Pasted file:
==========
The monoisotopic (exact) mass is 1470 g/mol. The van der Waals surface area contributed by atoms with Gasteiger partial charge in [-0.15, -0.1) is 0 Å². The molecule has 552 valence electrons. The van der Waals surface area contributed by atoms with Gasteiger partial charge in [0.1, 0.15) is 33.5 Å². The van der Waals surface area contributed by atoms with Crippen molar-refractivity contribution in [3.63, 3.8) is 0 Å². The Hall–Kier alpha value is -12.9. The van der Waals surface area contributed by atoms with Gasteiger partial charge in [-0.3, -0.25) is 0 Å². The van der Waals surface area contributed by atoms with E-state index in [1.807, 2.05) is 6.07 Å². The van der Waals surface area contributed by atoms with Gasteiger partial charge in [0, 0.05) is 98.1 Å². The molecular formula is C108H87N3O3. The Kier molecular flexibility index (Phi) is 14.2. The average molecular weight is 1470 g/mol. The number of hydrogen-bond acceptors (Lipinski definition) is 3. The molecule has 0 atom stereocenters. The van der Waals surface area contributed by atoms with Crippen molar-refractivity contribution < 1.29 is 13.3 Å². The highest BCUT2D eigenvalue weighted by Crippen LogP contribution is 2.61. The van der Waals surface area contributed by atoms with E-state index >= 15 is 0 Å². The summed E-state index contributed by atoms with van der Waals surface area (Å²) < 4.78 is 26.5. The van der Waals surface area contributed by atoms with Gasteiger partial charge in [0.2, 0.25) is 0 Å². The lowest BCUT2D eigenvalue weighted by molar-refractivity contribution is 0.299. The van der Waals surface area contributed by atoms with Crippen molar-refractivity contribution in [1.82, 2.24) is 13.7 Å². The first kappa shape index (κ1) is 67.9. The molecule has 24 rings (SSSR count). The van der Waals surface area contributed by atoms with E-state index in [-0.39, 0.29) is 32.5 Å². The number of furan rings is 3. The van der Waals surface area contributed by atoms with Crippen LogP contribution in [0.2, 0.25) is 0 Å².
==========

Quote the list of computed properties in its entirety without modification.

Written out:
The monoisotopic (exact) mass is 1470 g/mol. The van der Waals surface area contributed by atoms with Gasteiger partial charge in [-0.15, -0.1) is 0 Å². The molecule has 552 valence electrons. The van der Waals surface area contributed by atoms with Gasteiger partial charge in [0.1, 0.15) is 33.5 Å². The van der Waals surface area contributed by atoms with Crippen molar-refractivity contribution in [3.63, 3.8) is 0 Å². The Hall–Kier alpha value is -12.9. The van der Waals surface area contributed by atoms with Gasteiger partial charge in [-0.3, -0.25) is 0 Å². The van der Waals surface area contributed by atoms with E-state index in [1.807, 2.05) is 6.07 Å². The van der Waals surface area contributed by atoms with Gasteiger partial charge in [0, 0.05) is 98.1 Å². The molecular formula is C108H87N3O3. The Kier molecular flexibility index (Phi) is 14.2. The average molecular weight is 1470 g/mol. The number of hydrogen-bond acceptors (Lipinski definition) is 3. The molecule has 0 atom stereocenters. The van der Waals surface area contributed by atoms with Crippen molar-refractivity contribution < 1.29 is 13.3 Å². The highest BCUT2D eigenvalue weighted by Crippen LogP contribution is 2.61. The van der Waals surface area contributed by atoms with E-state index >= 15 is 0 Å². The summed E-state index contributed by atoms with van der Waals surface area (Å²) < 4.78 is 26.5. The van der Waals surface area contributed by atoms with Gasteiger partial charge in [0.2, 0.25) is 0 Å². The lowest BCUT2D eigenvalue weighted by molar-refractivity contribution is 0.299. The van der Waals surface area contributed by atoms with Crippen molar-refractivity contribution in [1.82, 2.24) is 13.7 Å². The first kappa shape index (κ1) is 67.9. The molecule has 24 rings (SSSR count). The van der Waals surface area contributed by atoms with E-state index in [-0.39, 0.29) is 32.5 Å². The number of furan rings is 3. The van der Waals surface area contributed by atoms with Crippen LogP contribution in [0.2, 0.25) is 0 Å².